Everyday Bhagavad-Gita: Healing our Wounds.
Verse 2.36: Your enemies will describe you in many unkind words and scorn your ability. What could be more painful for you?
Pain is a type of suffering, distress. It comes in many different forms, whether it be physical, mental, or emotional. Everyone has experienced it and almost everyone agrees that pain should be avoided at all costs.
However, people tend to differ greatly in their attitudes toward and perceptions of pain.
One man’s pain can easily be another one’s pleasure. Along with perception, people also tend to have various thresholds of pain. For example, some may be able to tolerate high doses of physical pain, but may fall to pieces when exposed to a hint of emotional pain.
In this verse, we get a glimpse into how pain is perceived differently depending on the individual. Specifically, Krishna is pointing out for that person who is a warrior/leader/protector, such as Arjuna, the greatest pain is derision and defamation. It’s not insult or injury to the body that such a person feels afflicted by, but insult to one’s character and example.
The real insight to this verse though lies in recognizing that pain and suffering surrounds us everyday in the many ways that we so easily and unconsciously hurt each other. We forget that pain is not limited solely to the physical, which while hurtful more often than not, heals faster and more easily than the emotional scars and traumas that we cause by our careless words and actions.
In this vein, one great bhakti practitioner said that we should aspire to become “spiritual warriors.” Instead of arming ourselves with insults, derogatory remarks, and flippant sarcasm, we should arm ourselves with compassion, well-wishes, and words of encouragement for one another.
There is so much pain in the world today.
The question we need to ask ourselves is, “Do we want to help heal it?” It’s so easy to point fingers at one another and say “You did this!” However, this just perpetuates the cycle. Instead, we need to want to change things by adopting the path of the spiritual warrior. Spiritual warriors that, as the great bhakti text Srimad Bhagavatam describe, aspire to the ideal of becoming such sincere lovers of the Lord that “even though they are defamed, cheated, cursed, disturbed, neglected or even killed, they are never inclined to avenge themselves.”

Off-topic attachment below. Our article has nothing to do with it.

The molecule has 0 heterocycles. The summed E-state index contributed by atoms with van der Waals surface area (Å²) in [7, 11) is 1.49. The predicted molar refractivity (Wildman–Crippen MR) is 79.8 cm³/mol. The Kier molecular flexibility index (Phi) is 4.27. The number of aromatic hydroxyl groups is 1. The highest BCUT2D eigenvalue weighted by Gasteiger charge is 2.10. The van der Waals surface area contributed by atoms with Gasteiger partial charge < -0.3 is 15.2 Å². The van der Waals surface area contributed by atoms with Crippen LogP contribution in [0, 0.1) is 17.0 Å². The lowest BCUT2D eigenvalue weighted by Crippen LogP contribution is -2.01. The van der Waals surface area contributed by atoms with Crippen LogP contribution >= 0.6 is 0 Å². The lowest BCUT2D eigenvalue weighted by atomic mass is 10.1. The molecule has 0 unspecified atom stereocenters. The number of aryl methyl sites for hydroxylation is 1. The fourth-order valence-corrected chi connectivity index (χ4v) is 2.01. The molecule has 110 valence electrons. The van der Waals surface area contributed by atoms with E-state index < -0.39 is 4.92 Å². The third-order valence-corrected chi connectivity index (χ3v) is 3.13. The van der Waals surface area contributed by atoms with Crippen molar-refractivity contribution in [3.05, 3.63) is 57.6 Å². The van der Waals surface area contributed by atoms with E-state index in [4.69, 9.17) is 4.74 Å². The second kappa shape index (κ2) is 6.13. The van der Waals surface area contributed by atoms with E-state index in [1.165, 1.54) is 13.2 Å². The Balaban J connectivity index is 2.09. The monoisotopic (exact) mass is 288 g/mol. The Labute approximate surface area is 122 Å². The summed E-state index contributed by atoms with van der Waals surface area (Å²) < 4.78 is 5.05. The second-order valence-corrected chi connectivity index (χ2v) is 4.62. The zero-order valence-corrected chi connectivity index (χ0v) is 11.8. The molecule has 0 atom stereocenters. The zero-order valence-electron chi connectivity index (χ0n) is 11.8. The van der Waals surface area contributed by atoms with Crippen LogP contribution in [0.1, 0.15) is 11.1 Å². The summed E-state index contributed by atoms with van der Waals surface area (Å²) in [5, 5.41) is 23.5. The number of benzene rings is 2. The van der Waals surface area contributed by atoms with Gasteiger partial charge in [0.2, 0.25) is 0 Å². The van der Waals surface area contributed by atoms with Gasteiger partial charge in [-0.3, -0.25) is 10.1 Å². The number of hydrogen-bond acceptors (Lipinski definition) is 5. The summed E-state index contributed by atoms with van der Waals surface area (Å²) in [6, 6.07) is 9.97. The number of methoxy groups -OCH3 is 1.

Admittedly, that’s a pretty high standard. In fact, for most of us, it may seem impossible. However, it’s important to have an ideal, or a goal to strive towards. Whether we only imbibe one percent of that statement or 90, the fact is we are transformed by attempting to become such empowered individuals.
Why not aim for the moon? After all, even if we fall, we’ll land amongst the stars.
With respect to becoming a spiritual warrior, it’s important to recognize and remember the saying, “Physician, heal thyself.” We first need to recognize the scars and hurt we’ve experienced and let go of it. It’s hard to help others when we ourselves are suffering. However, it doesn’t mean that it’s impossible. Such is the beauty of bhakti. Bhakti not only helps the process of self-healing, but also helps one to recognize and help others simultaneously.
In a world that’s becoming more and more impersonal by the day, this is an invitation to become more personal and more loving. Are you in?
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Editor: Thaddeus Haas
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